Business and Human Rights in Europe International Law Challenges
Transnational business activities are important drivers of growth for developing and the least developed countries. However, they can also negatively impact the enjoyment of human rights. In some cases, multinational enterprises (MNEs) have even been accused of grave human rights abuses in the territory of the states where their subsidiaries operate. Since the parent companies of many MNEs are incorporated under the law of European states, those countries’ domestic law and the European legal framework play a crucial role in establishing how their activities should be conducted – also throughout their supply chains – and which remedies will be available when corporate human rights violations occur. In recent years, the European Union, the Council of Europe and their Member States have been adopting policies and legislation to ensure respect for human rights by businesses and have developed a body of related case law. These legal instruments can be considered the European responses to the challenges posed at international-law level, and they constitute the focus of research of this book. Through its collected chapters – written by scholars and practitioners under the direction of the editor, Angelica Bonfanti – the book identifies the European solutions to the business and human rights international legal issues, provides an overall assessment of their effectiveness, and examines their potential evolution.
Notes on Contributors
List of Abbreviations
2 Sustainable Development Goals in Europe and Their Intersection with the Business and Human Rights Framework
Paolo Davide Farah
3 Managing Global Interdependencies through Law and Governance: The European Approach to Business and Human Rights
The State Duty to Protect Human Rights: The European Perspective
4 Enforcing the State Duty to Protect under the UN Guiding Principles on Business and Human Rights: Strasbourg Views
5 Are European Home States of Transnational Corporations Responsible for Their Impacts Abroad under the ECHR?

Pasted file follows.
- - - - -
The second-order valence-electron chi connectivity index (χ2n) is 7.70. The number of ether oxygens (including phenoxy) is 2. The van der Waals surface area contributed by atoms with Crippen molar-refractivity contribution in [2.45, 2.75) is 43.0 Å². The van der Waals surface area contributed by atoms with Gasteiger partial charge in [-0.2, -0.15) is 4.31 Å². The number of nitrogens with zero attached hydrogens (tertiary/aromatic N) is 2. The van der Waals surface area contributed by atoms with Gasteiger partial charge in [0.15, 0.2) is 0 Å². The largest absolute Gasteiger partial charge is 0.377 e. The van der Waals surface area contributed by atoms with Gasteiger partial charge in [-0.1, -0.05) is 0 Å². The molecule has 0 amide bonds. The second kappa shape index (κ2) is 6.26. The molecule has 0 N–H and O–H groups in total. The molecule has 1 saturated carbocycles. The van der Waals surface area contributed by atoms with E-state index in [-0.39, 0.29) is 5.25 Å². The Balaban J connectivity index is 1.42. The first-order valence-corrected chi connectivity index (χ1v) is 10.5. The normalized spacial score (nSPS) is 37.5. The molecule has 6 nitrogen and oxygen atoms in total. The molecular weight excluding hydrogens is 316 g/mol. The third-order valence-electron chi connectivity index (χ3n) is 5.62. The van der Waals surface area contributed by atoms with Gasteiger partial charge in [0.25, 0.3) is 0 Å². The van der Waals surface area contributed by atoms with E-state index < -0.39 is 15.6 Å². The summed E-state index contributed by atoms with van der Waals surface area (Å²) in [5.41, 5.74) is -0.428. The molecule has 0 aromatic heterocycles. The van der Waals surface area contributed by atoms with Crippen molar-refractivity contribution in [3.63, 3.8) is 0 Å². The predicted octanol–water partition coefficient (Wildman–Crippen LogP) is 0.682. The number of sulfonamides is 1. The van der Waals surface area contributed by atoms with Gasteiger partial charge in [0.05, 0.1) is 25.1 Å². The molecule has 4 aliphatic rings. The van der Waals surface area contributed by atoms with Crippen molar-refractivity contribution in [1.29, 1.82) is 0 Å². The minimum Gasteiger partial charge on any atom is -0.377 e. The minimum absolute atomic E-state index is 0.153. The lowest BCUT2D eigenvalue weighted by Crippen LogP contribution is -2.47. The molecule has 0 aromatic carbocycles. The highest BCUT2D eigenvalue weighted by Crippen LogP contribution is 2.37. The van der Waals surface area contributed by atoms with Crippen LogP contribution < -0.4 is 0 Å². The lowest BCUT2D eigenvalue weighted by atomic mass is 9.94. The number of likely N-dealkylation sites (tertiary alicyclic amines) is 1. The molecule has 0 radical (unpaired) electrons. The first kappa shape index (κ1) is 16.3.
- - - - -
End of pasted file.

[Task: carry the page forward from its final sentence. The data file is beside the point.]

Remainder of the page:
Claire Methven O ’ Brien
6 The Duty to Protect in Public Procurement: Toward a Mandatory Human Rights Clause?
7 The EU’s Promotion of Human Rights and Sustainable Development through PTAs as a Tool to Influence Business Regulation in Third Countries
8 National Action Plans: A Pathway to Effective Implementation of the United Nations Guiding Principles?
The Corporate Responsibility to Respect Human Rights: European Approaches
9 European Approaches to Promoting Responsible Supply Chains
Cindy S . Woods
10 Due Diligence, Reporting and Transparency in Supply Chains: The United Kingdom Modern Slavery Act
Olga Martin- Ortega
11 Blending Together Human Rights Due Diligence with ‘Criminal’ Law: Opportunities and Pitfalls of the Italian Solution
12 From Human Rights Due Diligence to Duty of Vigilance: Taking the French Example to the EU Level
Tiphaine Beau de Loménie, Sandra Cossart and P aige Morrow
13 Corporate Human Rights Compliance and Disinvestment: Lessons from the Norwegian Sovereign Wealth Fund
Ludovica C hiussi
14 EU Approaches on ‘Conflict Minerals’: Are They Consistent with the UN/OECD Supply Chain Due Diligence Standards?
15 ICT Companies’ Responsibility to Respect Human Rights: Remarks in the Light of the EU General Data Protection Regulation
Access to Remedy in Europe
16 Access to Remedy for the Victims of Corporate-Related Human Rights Abuse: Assessing the Contribution of the Fundamental Rights Agency
Carmen Márquez Carrasco
17 Adjudicate This! Foreign Direct Liability and Civil Jurisdiction in Europe
18 The Civil Liability of the Parent Company for the Acts or Omissions of Its Subsidiary: The Example of the Shell Cases in the UK and the Netherlands
19 Corporate Liability and Human Rights: Access to Criminal Judicial Remedies in Europe
Adriana Espinosa González and Marta Sosa Navarro
20 European Trends in Tort Law Remedies to Address Corporate Human Rights Abuses